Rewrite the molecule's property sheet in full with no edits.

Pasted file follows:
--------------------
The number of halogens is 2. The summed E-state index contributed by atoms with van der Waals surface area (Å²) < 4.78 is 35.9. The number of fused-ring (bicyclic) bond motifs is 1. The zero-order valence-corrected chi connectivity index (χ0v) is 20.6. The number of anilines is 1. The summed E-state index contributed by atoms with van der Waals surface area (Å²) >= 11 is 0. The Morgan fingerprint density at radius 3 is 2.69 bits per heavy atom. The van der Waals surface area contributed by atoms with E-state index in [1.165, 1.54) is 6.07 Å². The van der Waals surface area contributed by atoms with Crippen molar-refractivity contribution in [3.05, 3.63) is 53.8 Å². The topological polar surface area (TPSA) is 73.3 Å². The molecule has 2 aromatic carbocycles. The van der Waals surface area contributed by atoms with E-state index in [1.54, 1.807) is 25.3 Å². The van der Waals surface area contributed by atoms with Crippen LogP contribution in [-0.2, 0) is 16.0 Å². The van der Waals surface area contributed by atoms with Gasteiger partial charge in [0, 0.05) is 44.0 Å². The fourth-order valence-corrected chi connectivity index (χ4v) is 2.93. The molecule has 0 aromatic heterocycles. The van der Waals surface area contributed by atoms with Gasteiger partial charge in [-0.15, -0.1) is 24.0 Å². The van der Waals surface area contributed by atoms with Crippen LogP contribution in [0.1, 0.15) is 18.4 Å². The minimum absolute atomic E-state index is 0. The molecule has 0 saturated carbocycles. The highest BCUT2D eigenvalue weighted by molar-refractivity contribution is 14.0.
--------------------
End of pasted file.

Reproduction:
The number of halogens is 2. The summed E-state index contributed by atoms with van der Waals surface area (Å²) < 4.78 is 35.9. The number of fused-ring (bicyclic) bond motifs is 1. The zero-order valence-corrected chi connectivity index (χ0v) is 20.6. The number of anilines is 1. The summed E-state index contributed by atoms with van der Waals surface area (Å²) >= 11 is 0. The Morgan fingerprint density at radius 3 is 2.69 bits per heavy atom. The van der Waals surface area contributed by atoms with E-state index in [1.165, 1.54) is 6.07 Å². The van der Waals surface area contributed by atoms with Crippen molar-refractivity contribution in [3.05, 3.63) is 53.8 Å². The topological polar surface area (TPSA) is 73.3 Å². The molecule has 2 aromatic carbocycles. The van der Waals surface area contributed by atoms with E-state index in [1.54, 1.807) is 25.3 Å². The van der Waals surface area contributed by atoms with Crippen LogP contribution in [-0.2, 0) is 16.0 Å². The van der Waals surface area contributed by atoms with Gasteiger partial charge in [0, 0.05) is 44.0 Å². The fourth-order valence-corrected chi connectivity index (χ4v) is 2.93. The molecule has 0 aromatic heterocycles. The van der Waals surface area contributed by atoms with Gasteiger partial charge in [-0.15, -0.1) is 24.0 Å². The van der Waals surface area contributed by atoms with Crippen LogP contribution in [0.1, 0.15) is 18.4 Å². The minimum absolute atomic E-state index is 0. The molecule has 0 saturated carbocycles. The highest BCUT2D eigenvalue weighted by molar-refractivity contribution is 14.0.